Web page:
Leaders in the effort include Nelson in the Senate and Reps. Marcy Kaptur of Ohio, Jim Oberstar of Minnesota, Tim Ryan of Ohio and Bart Stupak of Michigan, according to the newspaper. The minority leaders in both houses, Sen. Harry Reid of Nevada and Rep. Nancy Pelosi of California, are supporting the efforts to produce a link between the DNC and DFLA, The Hill reported.
The DFLA has proposed a “95-10 initiative” designed to reduce the number of abortions in the United States by 95 percent in 10 years. The legislative package is expected to be introduced in Congress after the August recess, according to The Hill.
In recent decades, abortion rights organizations have had a dominant influence on the Democratic Party’s policies. They have managed to make support for abortion rights a litmus test for gaining nomination to national office.
PATAKI SAYS ‘NO’ -– New York Gov. George Pataki has decided to veto a bill permitting over-the-counter sale of the “morning-after” pill, which has abortifacient qualities.
Aides to Pataki announced the Republican governor’s intention July 31, saying his opposition was based on the measure’s failure to block underage girls from purchasing the pill without a prescription, The New York Times reported. Pataki would weigh the legislation anew if his concerns about the bill were addressed by the legislature, aides said, according to The Times.
The announcement of Pataki’s plan followed by less than a week a veto of a similar bill by another Republican governor, Mitt Romney of Massachusetts. Romney vetoed such a measure July 25, but it is still expected to become law. Both houses of the Massachusetts legislature passed the bill with veto-proof majorities.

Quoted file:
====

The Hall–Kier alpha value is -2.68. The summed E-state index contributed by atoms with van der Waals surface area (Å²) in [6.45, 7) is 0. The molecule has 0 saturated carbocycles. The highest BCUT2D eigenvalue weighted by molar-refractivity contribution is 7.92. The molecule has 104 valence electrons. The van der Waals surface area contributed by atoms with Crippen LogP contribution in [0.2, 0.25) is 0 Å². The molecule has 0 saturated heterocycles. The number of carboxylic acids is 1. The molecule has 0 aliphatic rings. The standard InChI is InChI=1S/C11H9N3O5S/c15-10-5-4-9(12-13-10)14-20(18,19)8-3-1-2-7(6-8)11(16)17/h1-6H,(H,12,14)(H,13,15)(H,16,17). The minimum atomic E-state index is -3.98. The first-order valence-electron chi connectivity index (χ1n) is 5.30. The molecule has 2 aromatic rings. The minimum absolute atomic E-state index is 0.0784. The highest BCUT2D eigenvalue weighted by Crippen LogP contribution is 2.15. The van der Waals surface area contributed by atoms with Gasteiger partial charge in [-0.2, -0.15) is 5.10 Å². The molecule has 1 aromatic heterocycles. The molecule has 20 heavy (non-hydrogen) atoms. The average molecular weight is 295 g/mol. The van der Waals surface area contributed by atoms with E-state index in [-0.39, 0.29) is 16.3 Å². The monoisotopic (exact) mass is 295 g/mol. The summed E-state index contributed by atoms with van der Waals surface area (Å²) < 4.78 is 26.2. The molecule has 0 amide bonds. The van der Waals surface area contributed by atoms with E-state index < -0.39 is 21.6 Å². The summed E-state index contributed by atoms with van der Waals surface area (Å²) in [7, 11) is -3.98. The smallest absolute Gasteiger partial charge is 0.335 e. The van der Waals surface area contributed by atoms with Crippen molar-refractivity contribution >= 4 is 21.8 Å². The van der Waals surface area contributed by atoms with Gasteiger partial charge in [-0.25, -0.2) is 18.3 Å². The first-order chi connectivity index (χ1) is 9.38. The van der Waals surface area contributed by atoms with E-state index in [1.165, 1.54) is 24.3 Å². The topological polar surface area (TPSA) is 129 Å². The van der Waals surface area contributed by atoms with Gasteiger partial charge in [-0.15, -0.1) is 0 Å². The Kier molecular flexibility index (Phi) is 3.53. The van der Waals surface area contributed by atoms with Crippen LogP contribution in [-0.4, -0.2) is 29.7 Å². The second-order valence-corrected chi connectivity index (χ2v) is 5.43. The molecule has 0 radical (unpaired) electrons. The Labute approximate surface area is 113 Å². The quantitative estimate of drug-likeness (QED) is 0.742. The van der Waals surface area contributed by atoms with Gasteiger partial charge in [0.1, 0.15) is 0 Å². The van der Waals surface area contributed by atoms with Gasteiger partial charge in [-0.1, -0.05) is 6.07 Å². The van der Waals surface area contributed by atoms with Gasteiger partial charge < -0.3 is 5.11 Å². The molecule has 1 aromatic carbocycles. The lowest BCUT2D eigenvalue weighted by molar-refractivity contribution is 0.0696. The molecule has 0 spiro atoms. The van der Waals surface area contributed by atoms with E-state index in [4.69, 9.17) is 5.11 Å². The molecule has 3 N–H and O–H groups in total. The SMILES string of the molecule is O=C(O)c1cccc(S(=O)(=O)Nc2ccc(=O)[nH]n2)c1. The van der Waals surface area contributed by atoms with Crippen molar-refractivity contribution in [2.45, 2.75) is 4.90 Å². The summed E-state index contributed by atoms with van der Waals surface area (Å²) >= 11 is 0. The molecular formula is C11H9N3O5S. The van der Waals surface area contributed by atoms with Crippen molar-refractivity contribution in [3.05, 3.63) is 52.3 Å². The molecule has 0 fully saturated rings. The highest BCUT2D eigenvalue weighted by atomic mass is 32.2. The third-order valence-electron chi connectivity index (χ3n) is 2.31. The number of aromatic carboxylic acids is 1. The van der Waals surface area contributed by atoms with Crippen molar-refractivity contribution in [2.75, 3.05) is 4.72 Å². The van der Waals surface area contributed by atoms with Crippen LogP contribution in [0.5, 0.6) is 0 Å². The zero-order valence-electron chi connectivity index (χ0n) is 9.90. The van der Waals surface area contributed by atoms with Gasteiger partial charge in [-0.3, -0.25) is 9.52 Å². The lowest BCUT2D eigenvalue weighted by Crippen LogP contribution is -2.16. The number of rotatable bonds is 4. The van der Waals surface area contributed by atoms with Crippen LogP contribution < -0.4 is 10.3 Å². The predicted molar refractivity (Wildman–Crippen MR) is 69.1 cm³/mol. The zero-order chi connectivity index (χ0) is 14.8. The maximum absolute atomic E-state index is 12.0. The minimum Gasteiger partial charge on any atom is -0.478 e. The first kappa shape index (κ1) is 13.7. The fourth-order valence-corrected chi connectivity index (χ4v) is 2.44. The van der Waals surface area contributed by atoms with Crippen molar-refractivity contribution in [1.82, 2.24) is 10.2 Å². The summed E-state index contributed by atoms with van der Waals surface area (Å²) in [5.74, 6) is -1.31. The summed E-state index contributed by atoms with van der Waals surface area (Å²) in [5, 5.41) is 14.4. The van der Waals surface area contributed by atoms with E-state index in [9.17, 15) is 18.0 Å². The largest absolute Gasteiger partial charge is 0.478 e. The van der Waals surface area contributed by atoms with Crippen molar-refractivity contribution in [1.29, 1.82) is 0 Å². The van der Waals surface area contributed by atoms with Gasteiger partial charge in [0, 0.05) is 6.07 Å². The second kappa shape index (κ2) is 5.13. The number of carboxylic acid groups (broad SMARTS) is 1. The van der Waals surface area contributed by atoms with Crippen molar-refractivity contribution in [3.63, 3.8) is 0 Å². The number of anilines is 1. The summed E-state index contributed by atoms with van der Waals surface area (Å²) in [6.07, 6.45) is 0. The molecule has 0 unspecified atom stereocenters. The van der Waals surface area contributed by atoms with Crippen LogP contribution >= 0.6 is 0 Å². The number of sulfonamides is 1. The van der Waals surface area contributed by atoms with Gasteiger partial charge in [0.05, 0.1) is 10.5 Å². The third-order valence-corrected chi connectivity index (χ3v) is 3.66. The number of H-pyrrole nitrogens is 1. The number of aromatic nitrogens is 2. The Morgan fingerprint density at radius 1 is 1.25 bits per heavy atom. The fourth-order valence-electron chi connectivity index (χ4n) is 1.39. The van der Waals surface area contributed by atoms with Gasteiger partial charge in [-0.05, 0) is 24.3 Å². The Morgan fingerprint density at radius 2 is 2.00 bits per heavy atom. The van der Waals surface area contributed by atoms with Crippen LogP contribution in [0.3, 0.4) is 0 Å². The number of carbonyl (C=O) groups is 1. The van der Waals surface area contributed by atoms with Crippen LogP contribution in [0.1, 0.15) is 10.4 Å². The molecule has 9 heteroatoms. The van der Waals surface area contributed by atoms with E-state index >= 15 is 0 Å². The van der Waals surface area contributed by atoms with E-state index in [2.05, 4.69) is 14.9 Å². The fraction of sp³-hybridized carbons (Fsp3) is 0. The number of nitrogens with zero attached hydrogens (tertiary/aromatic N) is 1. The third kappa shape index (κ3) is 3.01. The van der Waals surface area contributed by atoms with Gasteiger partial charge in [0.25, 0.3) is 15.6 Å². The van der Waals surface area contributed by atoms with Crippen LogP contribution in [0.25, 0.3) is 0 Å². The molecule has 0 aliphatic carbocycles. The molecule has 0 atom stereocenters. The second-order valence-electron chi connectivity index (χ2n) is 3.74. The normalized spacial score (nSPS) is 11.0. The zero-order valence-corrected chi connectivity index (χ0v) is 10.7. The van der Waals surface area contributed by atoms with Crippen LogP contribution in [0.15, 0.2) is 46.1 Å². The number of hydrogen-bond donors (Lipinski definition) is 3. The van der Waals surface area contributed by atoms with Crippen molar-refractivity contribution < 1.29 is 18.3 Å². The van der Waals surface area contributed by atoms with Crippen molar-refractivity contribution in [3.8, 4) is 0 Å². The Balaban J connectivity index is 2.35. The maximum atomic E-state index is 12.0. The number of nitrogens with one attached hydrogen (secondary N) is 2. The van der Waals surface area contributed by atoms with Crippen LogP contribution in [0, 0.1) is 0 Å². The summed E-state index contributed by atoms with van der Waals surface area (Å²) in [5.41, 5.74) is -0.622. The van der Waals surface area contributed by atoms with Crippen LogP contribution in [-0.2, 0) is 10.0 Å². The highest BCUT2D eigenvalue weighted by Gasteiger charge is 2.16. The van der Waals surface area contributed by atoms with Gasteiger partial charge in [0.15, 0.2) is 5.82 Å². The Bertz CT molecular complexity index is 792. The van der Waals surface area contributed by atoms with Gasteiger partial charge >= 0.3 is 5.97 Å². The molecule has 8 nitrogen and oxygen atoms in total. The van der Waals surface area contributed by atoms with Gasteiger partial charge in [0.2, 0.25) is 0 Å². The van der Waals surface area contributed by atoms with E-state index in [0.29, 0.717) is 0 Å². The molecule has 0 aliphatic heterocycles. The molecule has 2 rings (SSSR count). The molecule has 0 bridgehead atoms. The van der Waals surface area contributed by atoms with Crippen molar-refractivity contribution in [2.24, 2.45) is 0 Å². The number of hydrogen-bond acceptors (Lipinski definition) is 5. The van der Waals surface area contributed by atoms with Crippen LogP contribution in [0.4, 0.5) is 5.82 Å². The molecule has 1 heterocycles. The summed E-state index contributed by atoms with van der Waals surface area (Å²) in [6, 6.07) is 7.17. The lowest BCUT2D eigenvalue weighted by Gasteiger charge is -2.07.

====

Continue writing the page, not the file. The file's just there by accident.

Both Pataki and Romney reportedly are considering campaigns for the 2008 Republican presidential nomination.
The “morning-after” pill, also known as “emergency contraception,” works by restricting ovulation in a woman, but some studies also have shown it can have an effect after conception. It may impair the embryo’s implantation in the uterine wall. It also may restrict “tubal transport” of the embryo, according to the Office of Population Research at Princeton University. In such cases, abortions would occur, pro-lifers point out.
The “morning-after” pill basically is a heavier dose of birth control pills. Under the regimen, a woman takes two pills within 72 hours of sexual intercourse and another dose 12 hours later. The U.S. Food and Drug Administration has approved prescription use of two brands, Preven and Plan B. The FDA will announce by Sept. 1 whether it will permit over-the-counter sale of Plan B without a prescription to women 16 years of age and older.